The Depression Series - Happily Ever After?

Photo Credit: Focused Fathers Photography

Photo Credit: Focused Fathers Photography

Unpopular opinion: People with depression are great partners.

Even more unpopular opinion: Depression cannot be a third partner in your relationship.

 Look, I don’t think I am the perfect spouse or mother by any stretch of the imagination. However, I am an AMAZING spouse and mother and that is not up for debate. My husband and I started dating right in the middle of the worst of my depression. If I was still in that same spot, we would not be together.

That isn’t because we aren’t compatible. We are.

That isn’t because we don’t enjoy spending time together. We do.

That isn’t because he doesn’t love me. He does.

But if depression was often too much for me to handle, how could I expect him to do so on my behalf? He will never understand, feel, or see the darkness. And honestly, that should never be an expectation. We shouldn’t want our partners to volunteer for a relationship with us, and our depression. It’s unfair to demand they suffer with us more than we work to prevent their suffering.

My husband has supported me through the pain because I have never made him responsible for finding my happiness. He couldn’t give it to me even if he tried. In exchange, I gave his communication and respect. I never penalized him for having the joy I was still seeking. The issue with being in a relationship with unmanaged depression is the same crutch you lean on will trip you up. It becomes your personality. It becomes who you are instead of what you have. I knew, if I wanted a healthy relationship, I needed to be healthy, first.

Healing requires energy. It requires purpose and passion. It requires time and patience. It requires you to recognize the difference between irrational responses and common frustration. It requires you to make sure you neither hide nor amplify your struggle. Unless you are mentally prepared to fulfill all these requirements while nurturing your relationship, as much as you deserve love, it may not be the right time for it. If you’re committed to being a great partner, you must be equally as committed to being great to yourself.

Photo Credit: Focused Fathers Photography

Photo Credit: Focused Fathers Photography

Unpopular opinion: People with depression can raise awesome kids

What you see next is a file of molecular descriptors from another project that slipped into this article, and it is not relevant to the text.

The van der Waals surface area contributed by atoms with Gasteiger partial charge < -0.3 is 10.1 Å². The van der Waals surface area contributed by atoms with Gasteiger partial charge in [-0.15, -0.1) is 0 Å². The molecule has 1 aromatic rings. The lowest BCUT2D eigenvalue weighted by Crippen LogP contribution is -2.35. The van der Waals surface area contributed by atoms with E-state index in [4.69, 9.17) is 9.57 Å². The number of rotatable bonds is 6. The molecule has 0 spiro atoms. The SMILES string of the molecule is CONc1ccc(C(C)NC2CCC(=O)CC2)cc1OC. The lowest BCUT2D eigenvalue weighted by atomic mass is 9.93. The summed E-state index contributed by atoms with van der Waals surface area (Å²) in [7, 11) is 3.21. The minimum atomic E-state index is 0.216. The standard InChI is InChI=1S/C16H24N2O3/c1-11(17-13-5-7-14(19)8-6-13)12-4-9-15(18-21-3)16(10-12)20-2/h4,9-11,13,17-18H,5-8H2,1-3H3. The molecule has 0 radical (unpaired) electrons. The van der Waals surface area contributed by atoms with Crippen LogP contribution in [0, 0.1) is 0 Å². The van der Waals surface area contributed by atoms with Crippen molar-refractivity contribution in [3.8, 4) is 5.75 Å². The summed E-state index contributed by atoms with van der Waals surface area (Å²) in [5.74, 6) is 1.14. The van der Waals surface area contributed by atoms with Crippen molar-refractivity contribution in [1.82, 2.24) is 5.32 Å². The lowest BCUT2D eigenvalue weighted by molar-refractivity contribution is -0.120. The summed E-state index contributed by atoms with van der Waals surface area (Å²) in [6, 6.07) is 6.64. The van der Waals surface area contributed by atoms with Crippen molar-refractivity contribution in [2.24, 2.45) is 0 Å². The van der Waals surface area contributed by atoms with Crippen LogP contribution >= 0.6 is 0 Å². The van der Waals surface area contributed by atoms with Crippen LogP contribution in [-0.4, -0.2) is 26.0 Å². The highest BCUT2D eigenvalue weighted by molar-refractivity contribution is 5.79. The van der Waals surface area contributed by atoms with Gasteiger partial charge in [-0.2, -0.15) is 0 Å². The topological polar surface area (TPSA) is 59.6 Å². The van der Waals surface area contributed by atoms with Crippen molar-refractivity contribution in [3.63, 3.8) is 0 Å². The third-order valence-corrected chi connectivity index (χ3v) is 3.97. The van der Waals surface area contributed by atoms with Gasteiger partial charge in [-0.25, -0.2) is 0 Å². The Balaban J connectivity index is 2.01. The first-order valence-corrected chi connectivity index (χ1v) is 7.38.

Even more unpopular opinion: Only if you raise them as if you’re not depressed.

One of my first memories of myself is crying because I heard a sad song. I was about three. Now with two Littles of my own, I have never been more in tune with how energy can affect children. I don’t assume that either of my children will suffer from depression, but I know even if they weren’t genetically predisposed, it is a possibility. Therefore, if my Little doesn’t want to see something on television because it feels heavy, I don’t question it. I understand it is throwing off their energy even if they don’t understand why.

Likewise, when I recognize my energy is negative, I am nearing a fog, or I am in one, I intentionally hide it. I know this goes against almost everything I have discussed in this series. I know I said the worst thing you can do when it comes to having depression is to pretend you are not depression. But this is my one exception. My Littles are vulnerable and perceptive. They are attempting to learn about the world primarily through interaction with me. I can’t, and won’t, drown them with my depression.

That’s where the benefit of learning how to manage my emotions has shown its most value. Having children has triggered multiple relapses into depression for me. From the pregnancies, the isolation of being a stay at home mom, and the stress of raising two humans, my depression was ready and willing to help me fall further apart. But because I recognized immediately what was going on, I was able to begin treatment immediately. I discussed it openly with my husband, my friends, family… literally anyone who would listen, even if they couldn’t help. I discussed it with my Obstetrician so there was medical professional available and aware that I may need additional help or an intervention. I scheduled times for emotional release, also known as crying in the shower. I put the onus of my care on myself.

But I did not, I do not, break down in front of my Littles. Protecting their energy and allowing them to grow in an environment that feels safe and stable will help them to grow into their own feelings with confidence instead of confusion. They deserve space to explore their emotions without my feelings complicating their journey. Even with depression, I can serve as a resource for my children instead of a reason they will also suffer. To raise them any other way would be selfish and potentially dangerous.

As a child, I was surrounded by people who were not ready to call out their demons. I was left believing I was the only one in the darkness, fighting alone.

My Littles will have the benefit of my battle without the scars.